The Law Society of Upper Canada’s tribunal has refused to license as a paralegal a former justice of the peace, who was removed from the bench following a finding of professional misconduct.
The tribunal found Jorge Barroilhet-Santibanez did not meet the good character requirement to be licensed as a paralegal. He was removed from his role as a JP in 2009 after the Justice of the Peace Review Council found he tried to use his position to assist a family friend who was convicted of careless driving.
The review council also found Barroilhet-Santibanez improperly assisted his wife, who is a paralegal, by advising her in respect of court documents that went “far beyond general advice.”
“In sum, we are not satisfied that the applicant is of good character and that, therefore, we conclude that he should not be admitted as a licensed paralegal,” wrote tribunal chairman Howard Goldblatt.
Throughout this decision, we have pointed out our significant concerns about both the nature of the conduct which gave rise to his removal and his full appreciation and recognition of the severity of that conduct.”
Two years after his removal as a justice of the peace, Barroilhet-Santibanez applied for a paralegal licence through a provision that exempts former JPs from completing an accredited paralegal program and successfully completing licensing exams.
Barroilhet-Santibanez, who did not testify at this Justice of the Peace Review Council hearing, told a law society investigator for the first time his version of the family friend incident that played a major role in the demise of his career. The review council had found that while in office, Barroilhet-Santibanez called a colleague, JP Trillis Miller, to ask her to reopen a case in which his family friend was convicted in absentia for careless driving. Miller later detailed the phone call in an e-mail to the regional senior JP.
“. . . In speaking with Justice Barroilhet, he advised me that a friend of his, Chad Evans, had received a ticket, but because Mr. Evans lives in the United States, Justice Barroilhet further advised me that he told Mr. Evans that he would take care of the ticket,” wrote Miller.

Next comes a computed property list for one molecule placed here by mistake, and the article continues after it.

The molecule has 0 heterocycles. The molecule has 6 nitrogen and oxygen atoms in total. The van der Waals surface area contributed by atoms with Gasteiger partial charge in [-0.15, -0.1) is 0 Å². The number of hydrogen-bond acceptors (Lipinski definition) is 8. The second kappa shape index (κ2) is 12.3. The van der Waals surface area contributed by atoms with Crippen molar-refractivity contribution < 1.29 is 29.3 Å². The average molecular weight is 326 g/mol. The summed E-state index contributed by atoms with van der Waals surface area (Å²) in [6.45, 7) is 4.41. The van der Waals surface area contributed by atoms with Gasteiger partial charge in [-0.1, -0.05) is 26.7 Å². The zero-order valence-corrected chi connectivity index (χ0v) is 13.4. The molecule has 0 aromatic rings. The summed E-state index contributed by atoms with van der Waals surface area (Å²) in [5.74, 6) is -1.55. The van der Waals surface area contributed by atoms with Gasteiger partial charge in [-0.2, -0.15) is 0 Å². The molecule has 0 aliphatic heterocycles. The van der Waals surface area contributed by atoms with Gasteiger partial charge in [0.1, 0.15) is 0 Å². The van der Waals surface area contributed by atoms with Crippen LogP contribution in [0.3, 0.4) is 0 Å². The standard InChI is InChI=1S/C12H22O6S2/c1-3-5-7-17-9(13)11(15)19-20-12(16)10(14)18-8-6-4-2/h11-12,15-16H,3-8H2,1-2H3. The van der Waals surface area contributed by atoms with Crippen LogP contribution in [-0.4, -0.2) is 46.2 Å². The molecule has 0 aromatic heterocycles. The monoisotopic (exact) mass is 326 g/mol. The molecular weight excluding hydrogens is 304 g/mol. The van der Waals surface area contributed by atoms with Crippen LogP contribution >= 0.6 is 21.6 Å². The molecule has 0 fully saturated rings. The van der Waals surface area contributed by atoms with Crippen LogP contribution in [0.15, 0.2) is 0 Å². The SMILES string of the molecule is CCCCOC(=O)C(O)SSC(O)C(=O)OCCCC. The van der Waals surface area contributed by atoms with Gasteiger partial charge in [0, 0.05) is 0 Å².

“Justice Barroilhet in speaking to me asked if I would deal with the matter and re-open the matter for his friend. I advised him that I could not because the affidavit was not signed by Mr. Evans. Justice Barroilhet advised me that we (as justices) are independent and that the nice thing about being independent is that we can make these types of decisions and Justice Barroilhet then asked me to consider overlooking the fact that the affidavit was not signed.”
Miller went on to say she told Barroilhet-Santibanez she would not consider re-opening the matter without the affidavit being signed.
“He then suggested he would sign the affidavit because he was looking after the matter for his friend and that he had hired the agent, Ms. Hernandez, on behalf of Mr. Evans,” she added.
In an interview with a law society investigator, Barroilhet-Santibanez said a huge miscommunication had occurred between him and Miller during that phone call. He told her he would sign “an affidavit” detailing what happened with Evans, but he never said he would sign the affidavit on Evans’ behalf.
He added he was being sarcastic when he made the comments about judicial independence. He also suggested Miller could have misunderstood his comments because of his accent, or the medication she may have been taking.
None of those explanations convinced the tribunal about the propriety of the call.
“It was highly improper, to say the least, for the applicant to sign Mr. Evans’ affidavit. Although the applicant testifies that this was not his intent, he has not provided the panel with a credible explanation of what other affidavit he was offering to sign and, as importantly, he could sign,” Goldblatt said.
“Any information that the applicant had with respect to Mr. Evans’ non-attendance would be hearsay and would need to be based on information conveyed to him through his wife or his wife’s firm since he should not have had any direct contact with Mr. Evans in respect of this matter,” Goldblatt continued.
“At the same time, it is equally inappropriate for the applicant to become involved and offer to sign an affidavit in respect of a case handled by his wife’s firm with which he was supposed to have an arm’s length relationship. While the applicant stressed there was a difference between ‘the’ affidavit and ‘an’ affidavit, the applicant has not explained in a satisfactory way what ‘an’ affidavit would contain.”
The tribunal also said Barroilhet-Santibanez failed to understand the severity of his misconduct as justice of the peace.
“His comments during the interview with the investigator concerning the medication which Her Worship Miller may have been on, the concern he had that he not commit an assault when seeing her at a conference and questions about the composition of the Review Council are only some examples of the applicant’s evidence which reinforces, in our view, that he has not fully accepted the severity of his misconduct and his breach of the public trust and that he is prepared to blame others, in part, for the situation in which he now finds himself,” Goldblatt wrote.
Frank Alfano, who represented Barroilhet-Santibanez at the tribunal, did not respond to a request for comment.